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California Attorney General Files Suit Against For-Profit College

Logo for Corinthian Colleges, Inc. The Attorney General's office for the State of California announced last week that it had filed a lawsuit against Corinthian Colleges, Inc. (CCI). The complaint alleged that the company performed:

"... false and predatory advertising, intentional misrepresentations to students, securities fraud and unlawful use of military seals in advertisements... CCI intentionally targeted low-income, vulnerable Californians through deceptive and false advertisements and aggressive marketing campaigns that misrepresented job placement rates and school programs. CCI deployed these advertisements through persistent internet, telemarketing and television ad campaigns... Corinthian executives knowingly misrepresented job placement rates..."

The complaint also named as defendants Everest, Heald and WyoTech colleges. The announcement said that the complaint cited internal company documents obtained by the Department of Justice. which described the consumers targeted by CCI's marketing activities:

"... as “isolated,” “impatient,” individuals with “low self-esteem,” who have “few people in their lives who care about them” and who are “stuck” and “unable to see and plan well for future.” "

CCI describes itself in its website as:

"... one of the largest for-profit, post-secondary education companies in North America, with more than 81,300 students at over 111 U.S. and Canadian campuses. Our campuses offer short-term diploma and/or degree programs in a variety of popular career fields..."

The complaint alleged that CCI advertised placement rates for its graduates of 100 percent when the reality was the rate was about zero. California Attorney General Harris said:

"The predatory scheme devised by executives at Corinthian Colleges, Inc. is unconscionable. Designed to rake in profits and mislead investors, they targeted some of our state’s most particularly vulnerable people—including low income, single mothers and veterans returning from combat... My office will continue our investigation into the for-profit college industry and will hold accountable those responsible for these illegal, exploitative practices.”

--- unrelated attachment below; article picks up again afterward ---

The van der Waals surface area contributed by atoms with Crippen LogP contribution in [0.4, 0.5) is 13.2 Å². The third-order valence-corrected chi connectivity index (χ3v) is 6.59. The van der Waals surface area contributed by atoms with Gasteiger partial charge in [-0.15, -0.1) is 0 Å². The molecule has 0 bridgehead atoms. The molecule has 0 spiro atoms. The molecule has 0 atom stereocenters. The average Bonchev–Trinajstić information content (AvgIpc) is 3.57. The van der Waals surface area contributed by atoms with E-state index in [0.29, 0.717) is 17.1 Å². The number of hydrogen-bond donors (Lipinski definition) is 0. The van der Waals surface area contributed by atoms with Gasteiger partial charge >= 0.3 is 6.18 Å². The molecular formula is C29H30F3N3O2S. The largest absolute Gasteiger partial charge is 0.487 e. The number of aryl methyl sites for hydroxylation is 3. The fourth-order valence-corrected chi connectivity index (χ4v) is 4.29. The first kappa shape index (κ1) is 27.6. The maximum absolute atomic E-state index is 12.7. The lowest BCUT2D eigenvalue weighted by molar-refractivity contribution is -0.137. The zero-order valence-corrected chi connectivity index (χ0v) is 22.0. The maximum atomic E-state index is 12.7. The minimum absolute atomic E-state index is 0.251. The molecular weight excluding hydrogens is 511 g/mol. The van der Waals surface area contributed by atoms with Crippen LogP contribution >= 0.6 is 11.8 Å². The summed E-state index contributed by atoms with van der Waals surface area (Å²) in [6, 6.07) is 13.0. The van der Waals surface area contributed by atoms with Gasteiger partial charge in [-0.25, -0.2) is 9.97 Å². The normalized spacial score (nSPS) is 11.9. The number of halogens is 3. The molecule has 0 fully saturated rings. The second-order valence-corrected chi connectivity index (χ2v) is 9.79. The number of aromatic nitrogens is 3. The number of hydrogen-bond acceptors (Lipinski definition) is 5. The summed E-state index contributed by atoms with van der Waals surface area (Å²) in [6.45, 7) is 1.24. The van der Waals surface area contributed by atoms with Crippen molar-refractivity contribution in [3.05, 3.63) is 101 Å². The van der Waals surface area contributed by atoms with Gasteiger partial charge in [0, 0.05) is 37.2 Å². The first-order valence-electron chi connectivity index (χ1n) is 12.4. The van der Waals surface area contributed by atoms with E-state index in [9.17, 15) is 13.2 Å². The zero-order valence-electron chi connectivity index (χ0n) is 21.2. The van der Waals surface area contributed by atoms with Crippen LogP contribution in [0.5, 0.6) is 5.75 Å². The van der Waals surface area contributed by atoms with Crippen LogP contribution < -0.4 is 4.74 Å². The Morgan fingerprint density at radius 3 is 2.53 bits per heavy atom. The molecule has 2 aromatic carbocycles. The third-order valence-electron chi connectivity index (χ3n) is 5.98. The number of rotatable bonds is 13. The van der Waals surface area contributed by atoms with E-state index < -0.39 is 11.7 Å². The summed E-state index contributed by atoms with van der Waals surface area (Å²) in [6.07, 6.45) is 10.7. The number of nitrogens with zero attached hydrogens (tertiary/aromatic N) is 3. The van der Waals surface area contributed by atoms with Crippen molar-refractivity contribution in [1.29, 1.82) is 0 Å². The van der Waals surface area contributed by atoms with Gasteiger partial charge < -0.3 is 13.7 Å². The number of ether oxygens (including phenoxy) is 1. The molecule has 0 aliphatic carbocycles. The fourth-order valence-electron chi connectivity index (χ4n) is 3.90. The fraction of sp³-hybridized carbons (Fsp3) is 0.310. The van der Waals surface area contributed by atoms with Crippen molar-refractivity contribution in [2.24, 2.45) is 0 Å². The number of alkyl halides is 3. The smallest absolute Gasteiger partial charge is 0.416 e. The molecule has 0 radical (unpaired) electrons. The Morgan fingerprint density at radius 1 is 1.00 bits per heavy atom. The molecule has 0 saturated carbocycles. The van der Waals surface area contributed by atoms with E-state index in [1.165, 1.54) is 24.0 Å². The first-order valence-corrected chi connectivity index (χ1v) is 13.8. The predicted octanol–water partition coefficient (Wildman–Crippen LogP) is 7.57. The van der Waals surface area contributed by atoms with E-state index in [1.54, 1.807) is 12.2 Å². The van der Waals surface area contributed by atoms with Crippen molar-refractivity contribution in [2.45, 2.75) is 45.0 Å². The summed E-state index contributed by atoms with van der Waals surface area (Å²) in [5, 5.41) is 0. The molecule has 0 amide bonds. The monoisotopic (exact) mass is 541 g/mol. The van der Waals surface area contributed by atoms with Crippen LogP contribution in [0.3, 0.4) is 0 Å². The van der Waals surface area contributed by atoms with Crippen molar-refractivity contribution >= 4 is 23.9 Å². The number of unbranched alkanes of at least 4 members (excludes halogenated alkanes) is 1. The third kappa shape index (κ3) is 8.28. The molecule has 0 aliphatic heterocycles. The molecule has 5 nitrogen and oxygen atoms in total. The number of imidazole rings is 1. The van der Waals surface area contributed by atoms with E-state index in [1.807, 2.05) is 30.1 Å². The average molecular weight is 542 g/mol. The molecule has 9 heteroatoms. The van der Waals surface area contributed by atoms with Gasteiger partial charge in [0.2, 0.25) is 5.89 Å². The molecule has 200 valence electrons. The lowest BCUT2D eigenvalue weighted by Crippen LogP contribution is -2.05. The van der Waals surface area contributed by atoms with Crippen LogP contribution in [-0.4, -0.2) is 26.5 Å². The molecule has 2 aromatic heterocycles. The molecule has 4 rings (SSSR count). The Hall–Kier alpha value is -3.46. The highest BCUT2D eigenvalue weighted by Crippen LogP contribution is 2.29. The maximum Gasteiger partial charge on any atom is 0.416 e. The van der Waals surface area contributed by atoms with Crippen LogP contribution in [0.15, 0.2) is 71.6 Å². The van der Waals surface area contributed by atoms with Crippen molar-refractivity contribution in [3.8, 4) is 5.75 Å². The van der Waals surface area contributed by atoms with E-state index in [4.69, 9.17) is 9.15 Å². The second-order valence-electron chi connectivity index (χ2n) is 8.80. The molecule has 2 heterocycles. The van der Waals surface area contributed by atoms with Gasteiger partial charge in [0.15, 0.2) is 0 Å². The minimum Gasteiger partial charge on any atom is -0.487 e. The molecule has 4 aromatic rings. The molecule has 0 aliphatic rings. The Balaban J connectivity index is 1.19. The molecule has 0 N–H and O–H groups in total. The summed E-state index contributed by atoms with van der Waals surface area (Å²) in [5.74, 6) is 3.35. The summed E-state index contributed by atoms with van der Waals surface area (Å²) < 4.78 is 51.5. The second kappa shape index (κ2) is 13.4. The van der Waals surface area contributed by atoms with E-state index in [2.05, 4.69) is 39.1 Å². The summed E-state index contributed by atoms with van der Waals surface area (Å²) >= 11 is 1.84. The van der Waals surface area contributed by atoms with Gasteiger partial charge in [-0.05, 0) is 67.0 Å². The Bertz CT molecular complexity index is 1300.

Current or former CCI students should contact the California Attorney General's Office to file a complaint.

It is good to see an attorney general pursue this type of alleged corporate behavior. I hope that stiff fines and punishments result with specific executives named, and not a weak settlement agreement where the company does not admit any wrongdoing. In my opinion, the company should pay the entire debts of its graduates it promised 100 percent placement rates in jobs, and who haven't found work.


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Chanson de Roland

Inexplicably by any principle of equity and unsupported by any evidence of widespread or even significant abuse by student debtors that bankruptcy courts could have dealt with using their traditional powers, Congress has made student-loan debt nearly impossible to discharge in bankruptcy, except in extraordinary circumstances, such as physical disability or some circumstance of extreme hardship.

But for students who are victims of fraud in contracting for education also have grounds in U.S. bankruptcy court and perhaps in state courts to void and/or discharge debt incurred to finance a fraudulent education.

Therefore, students of CCI or any post secondary school that employed fraud to induce them to matriculate may be entitled not only to compensation that makes them whole for out-of-pocket expenditures but also discharge of their student loan debt. However, you don't get a windfall: If, for example, CCI pays you damages for all of your tuition, then you'll probably have to use that money to pay your student loans; in fact, that portion of any damages would probably go directly to the lender. If CCI can't, however, make full restitution for your expenses and loans, then the bankruptcy court will combine discharge with contract damages and/or restitution to make you whole and either relieve you of student loan debt or award you damages to pay that debt, which, as I wrote, supra, will go to the lender.

But you won't get a windfall of damages and/or restitution for an education that you financed with debt.

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